Friday, May 11, 2007

The Great Defrag Shootout VII: O&O Defrag V8.6 Professional

It's difficult to know what to make of O&O Defrag V8.6 Professional. On the surface it has everything a defragmentation program should have, and more. But what do you make of a program that gives up on defragmenting a file simply because there isn't enough free space available? Apart from uninstalling it, that is.
The first thing that caught my attention was that Raxco (the publishers of PerfectDisk) do a comparison between their product and the O&O product. Methinks they protest too much. They should do a comparative review with Vopt, not O&O Defrag. But I digress.
The first good point is that the interface on installation is clear, well organised and incredibly useful. You can see exactly what is happening on your hard drive, and the pie chart is an interesting touch. Click on any block on the drive map and you'll see all the files it contains. The reports are clearly laid out and contain useful information, and you can go back a few days if required. I set mine to 5 days.
The second good point is that they have a defrag screen saver. Whenever your machine isn't being used you can get it to tidy up the disk. This is a brilliant idea, and although the graphics are somewhat cheesy (Why does the disk image need to rotate in 3D anyway?) the information that is displayed in the bottom left is helpful and thorough.
The down side of the screen saver is that it cancels any other manual defrag job you may have been running at the time, even if the job parameters are the same. O&O tech support confirmed that it's a "feature", not a bug.
The third good point is there is a boot-time defrag option, to get rid of those nasty fragmented files that you can't tackle when Windows is running. PerfectDisk only allows certain file types to be defragmented at boot time; Diskeeper and O&O Defrag will defrag any file.
The down side of this is that O&O Defrag simply "bails out" on any files it doesn't feel like defragmenting, i.e. if there isn't sufficient free disk space. It doesn't only do this during the boot time defrag (click on screen shot above), but at any other time as well (see top screen shot, taken after several attempts at defragmenting the hard drive). This is my main reason for uninstalling the product: why use a defrag program that can't defragment the files? I could understand if the file was huge and the available free space was tiny, but this is not the case. The mind boggles.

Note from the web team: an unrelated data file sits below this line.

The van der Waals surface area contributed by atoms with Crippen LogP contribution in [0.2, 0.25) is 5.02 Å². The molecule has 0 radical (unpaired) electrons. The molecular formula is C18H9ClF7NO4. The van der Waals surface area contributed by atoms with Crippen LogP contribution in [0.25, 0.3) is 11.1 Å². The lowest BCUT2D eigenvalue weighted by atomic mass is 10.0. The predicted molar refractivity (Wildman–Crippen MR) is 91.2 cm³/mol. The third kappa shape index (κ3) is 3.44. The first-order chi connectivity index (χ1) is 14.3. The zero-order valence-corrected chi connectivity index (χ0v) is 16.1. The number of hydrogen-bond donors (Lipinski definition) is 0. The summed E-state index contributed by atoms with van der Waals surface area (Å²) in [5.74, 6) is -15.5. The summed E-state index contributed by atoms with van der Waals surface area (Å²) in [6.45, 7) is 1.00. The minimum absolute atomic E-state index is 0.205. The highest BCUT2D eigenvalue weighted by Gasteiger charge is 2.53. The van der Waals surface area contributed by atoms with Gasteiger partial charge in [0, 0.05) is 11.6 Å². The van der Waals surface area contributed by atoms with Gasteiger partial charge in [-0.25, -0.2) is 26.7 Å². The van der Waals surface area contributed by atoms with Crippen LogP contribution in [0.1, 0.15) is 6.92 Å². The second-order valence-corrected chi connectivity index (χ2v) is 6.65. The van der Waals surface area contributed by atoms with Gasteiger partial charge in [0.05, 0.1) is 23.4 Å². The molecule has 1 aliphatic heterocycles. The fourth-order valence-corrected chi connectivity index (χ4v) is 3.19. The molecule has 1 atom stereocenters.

What's worse is that there isn't any predictable pattern to this behaviour. When I did my normal test of copying a large file into a compressed folder and then using the data to restore my SQL Server database, I landed up with one file that Windows had fragmented into 399000 fragments! Using the O&O Defrag Manager program I tried a "Stealth" defrag. Nothing. Then a "Space" defrag. Again nothing. Only the "Complete/Name" option made a difference, and it took 8 hours to do so, even though I had run it the day before. But the "Complete/Name" option fragmented a ZIP file that wasn't previously fragmented, and now the software doesn't have a clue how to defragment it again. It got sorted out on the reboot, but 6 other files it had similarly fragmeneted remain fragmented. Time to uninstall.
This product takes its time, even when you change from the default and tell it to use all available resources. I get the feeling that my normal disk activity is creating fragments faster that O&O Defrag can keep up. I'm not paying $49.95 for this package, even though it is well written and well put together. If it doesn't do its primary job, it just isn't worth it.
My next review package is a freeware product I found mentioned on Digg.com: JkDefrag 3.8.
Update: Version 10 has been released. I will probably review it later.

The Great Defrag Shootout: Part I | II | III | IV | V | VI | VII | VIII | IX | X | XI | XII | XIII | XIV | XV | XVI | XVII | XVIII | XIX | XX | XXI | XXII | XXIII | XXIV | XXV | XXVI | XXVII | XXVIII | XXIX| winner | all | why

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